The standard shear hang test, as used in the present invention, is a test variation of PSTC No. 7. An adhesive surface of the tape tab having a width of 25.4 mm (1 inch) and a length of 25.4 mm (1 inch) is applied to the adherence surface of the landing member, the backsheet, which is reinforced on the side opposite the tape bond with an adhesive coated film whose properties are similar to the tape tab. Pressure exerted by a roller of 2043 grams (4.5 pounds) having a roll diameter of 100 mm (4 inches ) and a width of 50 mm (2 inches) is applied to the tape tab. The test sample is conditioned at a temperature of about 37.8 C. (100 F.). A shear stress equivalent to an evenly distributed stress exerted by a 1000 gram weight is applied evenly across the width of the tape tab. The elapsed time until failure of the adhesive bond (i.e., releasing of the tape from the landing member) is measured. The shear hang time is generally related in a logarithmic way to other variables (area, stress, application pressure, temperature, in use performance, etc.). Thus, analysis of data and interpretation of data should be appropriate for logarithmic scales.

The preferred Standard Shear Hang Time, SHT, for adhesive fastening systems of the present invention for use on diapers should be greater than about 1000 minutes per square inch (log (SHT) of 3.0). However, for the adhesive fastening systems of the present invention, it has been found that Standard Shear Hang Times preferably greater than about 3000 minutes per square inch (log (SHT) of 3.5), more preferably greater than about 10,000 minutes per square inch (log (SHT) of 4.0) by optimizing the design criteria of the fastening system as described hereinafter. In fact, certain systems have been able to achieve Standard Shear Hang Times of greater than 15,000 minutes per square inch (log (SHT) of 4.2).

The art has typically used the standard shear hang test for qualifying adhesives for use on disposable absorbent articles (e.g., U.S. Pat. No. 4,655,761). However, the standard shear hang test is operated at very high temperatures and application pressures which are not indicative of the in-use conditions encountered by the adhesive fastening system such that the test does not assist in evaluating whether the properties of a particular adhesive are useful in the normal use of the fastening system. Thus, it has been found necessary, as a secondary test for bond security, to modify the standard shear hang test to be able to run the test under indicative conditions which simulate realistic in-use conditions.

The Modified Shear Hang Test used in the present invention evaluates the quality of the adhesive bond of the particular fastening system by using the specific unreinforced landing member (which simulates the low tensile strength of backsheets alone) and tape tab used in forming the adhesive fastening system of the diaper. An adhesive surface of the tape tab having a width of 25.4 mm (1 inch) and a length of 25.4 mm (1 inch) is applied to the adherence surface of the landing member, the backsheet, with a pressure exerted by a 250 g roller. (As a measuring tool for finished products where it is common that adhesive or other materials (such as the core) would interfere with the uniform application of pressure by a roller; an alternative method would be to place the sample on a balance and apply a measured 250 gram force by running the thumb across the sample.). The test sample is conditioned at a temperature of about 32.2 C. (90 F.). A shear stress equivalent to an evenly distributed stress exerted by a 750 g weight is applied evenly across the width of the tape tab. The elapsed time until failure of the adhesive bond (i.e., releasing of the tape from the landing member) is measured.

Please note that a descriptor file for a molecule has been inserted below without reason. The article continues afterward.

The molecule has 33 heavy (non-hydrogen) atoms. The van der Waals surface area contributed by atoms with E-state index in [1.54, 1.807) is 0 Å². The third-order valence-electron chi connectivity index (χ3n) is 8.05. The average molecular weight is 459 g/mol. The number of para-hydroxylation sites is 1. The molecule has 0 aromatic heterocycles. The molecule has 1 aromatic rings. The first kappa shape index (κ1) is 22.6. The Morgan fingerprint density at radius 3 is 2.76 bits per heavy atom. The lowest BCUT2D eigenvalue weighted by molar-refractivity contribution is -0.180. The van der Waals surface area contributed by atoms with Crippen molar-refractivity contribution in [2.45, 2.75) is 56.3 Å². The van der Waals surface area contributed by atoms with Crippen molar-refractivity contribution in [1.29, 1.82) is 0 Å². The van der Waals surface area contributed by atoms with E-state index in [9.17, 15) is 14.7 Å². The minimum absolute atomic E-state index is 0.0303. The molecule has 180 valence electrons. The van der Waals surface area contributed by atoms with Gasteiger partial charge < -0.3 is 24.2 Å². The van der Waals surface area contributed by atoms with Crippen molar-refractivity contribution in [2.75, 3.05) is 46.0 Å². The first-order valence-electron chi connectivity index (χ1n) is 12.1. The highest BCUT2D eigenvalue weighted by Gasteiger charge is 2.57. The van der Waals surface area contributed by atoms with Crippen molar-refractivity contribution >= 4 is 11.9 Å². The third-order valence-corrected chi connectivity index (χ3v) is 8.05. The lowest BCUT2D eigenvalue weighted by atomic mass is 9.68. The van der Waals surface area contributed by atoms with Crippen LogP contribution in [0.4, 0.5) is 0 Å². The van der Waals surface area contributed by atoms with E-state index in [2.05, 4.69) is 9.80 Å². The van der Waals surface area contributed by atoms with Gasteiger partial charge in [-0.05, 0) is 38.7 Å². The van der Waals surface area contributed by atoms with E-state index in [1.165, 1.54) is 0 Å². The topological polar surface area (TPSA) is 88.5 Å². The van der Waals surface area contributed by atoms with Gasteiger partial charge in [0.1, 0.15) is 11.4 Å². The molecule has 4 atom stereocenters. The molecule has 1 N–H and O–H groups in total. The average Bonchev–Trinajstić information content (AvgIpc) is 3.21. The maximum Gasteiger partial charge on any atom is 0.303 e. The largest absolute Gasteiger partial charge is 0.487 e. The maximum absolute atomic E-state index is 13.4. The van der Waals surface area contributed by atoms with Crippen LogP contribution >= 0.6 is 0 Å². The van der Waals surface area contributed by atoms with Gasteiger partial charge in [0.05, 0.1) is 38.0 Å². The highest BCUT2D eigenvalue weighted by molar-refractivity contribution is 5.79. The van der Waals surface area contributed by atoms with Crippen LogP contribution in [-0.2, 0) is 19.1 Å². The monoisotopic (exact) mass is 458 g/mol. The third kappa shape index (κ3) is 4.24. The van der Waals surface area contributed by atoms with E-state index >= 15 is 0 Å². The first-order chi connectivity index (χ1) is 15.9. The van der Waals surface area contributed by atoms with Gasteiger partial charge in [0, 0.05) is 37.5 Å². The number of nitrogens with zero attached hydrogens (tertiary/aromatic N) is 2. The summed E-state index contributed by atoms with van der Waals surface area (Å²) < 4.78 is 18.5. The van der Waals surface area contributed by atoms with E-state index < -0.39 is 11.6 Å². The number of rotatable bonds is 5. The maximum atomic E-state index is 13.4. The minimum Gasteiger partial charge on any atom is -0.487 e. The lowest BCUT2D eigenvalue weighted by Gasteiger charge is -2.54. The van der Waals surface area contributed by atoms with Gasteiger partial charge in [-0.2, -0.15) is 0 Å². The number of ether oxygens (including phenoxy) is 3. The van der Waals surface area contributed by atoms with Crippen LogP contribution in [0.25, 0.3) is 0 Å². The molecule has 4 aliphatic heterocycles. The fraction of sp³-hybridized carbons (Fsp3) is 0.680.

With these modifications to measure conditions that effect the tape failure rate, the Modified Shear Hang Test correlates with consumer measured tape failure rates across a wider range of adhesive/substrate designs versus the Standard Shear Hang Test. Lighter application pressures, use of the actual unreinforced landing member, and a realistic temperature range better simulates the user-made bond from which in-use failures occur. Thus, it is believed that the Modified Shear Hang Test of the present invention is a realistic test of how the adhesive bond behaves when it is under wearing tension on the diaper since it can simulate several failure mechanisms typically encountered by the adhesive fastening system (i.e., immediate failure due to inadequate surface adhesion and crack propagation or long term failure during the wearing period due to slow flow of adhesive under stress). The preferred Modified Shear Hang Time, MSHT, for adhesive fastening systems of the present invention for use on diapers should be greater than about 500 minutes per square inch (log (MSHT) of 2.7). However, for the adhesive fastening systems of the present invention, it has been found that Modified Shear Hang Times can be achieved of greater than about 1600 minutes per square inch (log (MSHT) of 3.1), more preferably greater than about 3000 minutes per square inch (log (MSHT) of 3.5) by optimizing the design criteria of the fastening system as described hereinafter.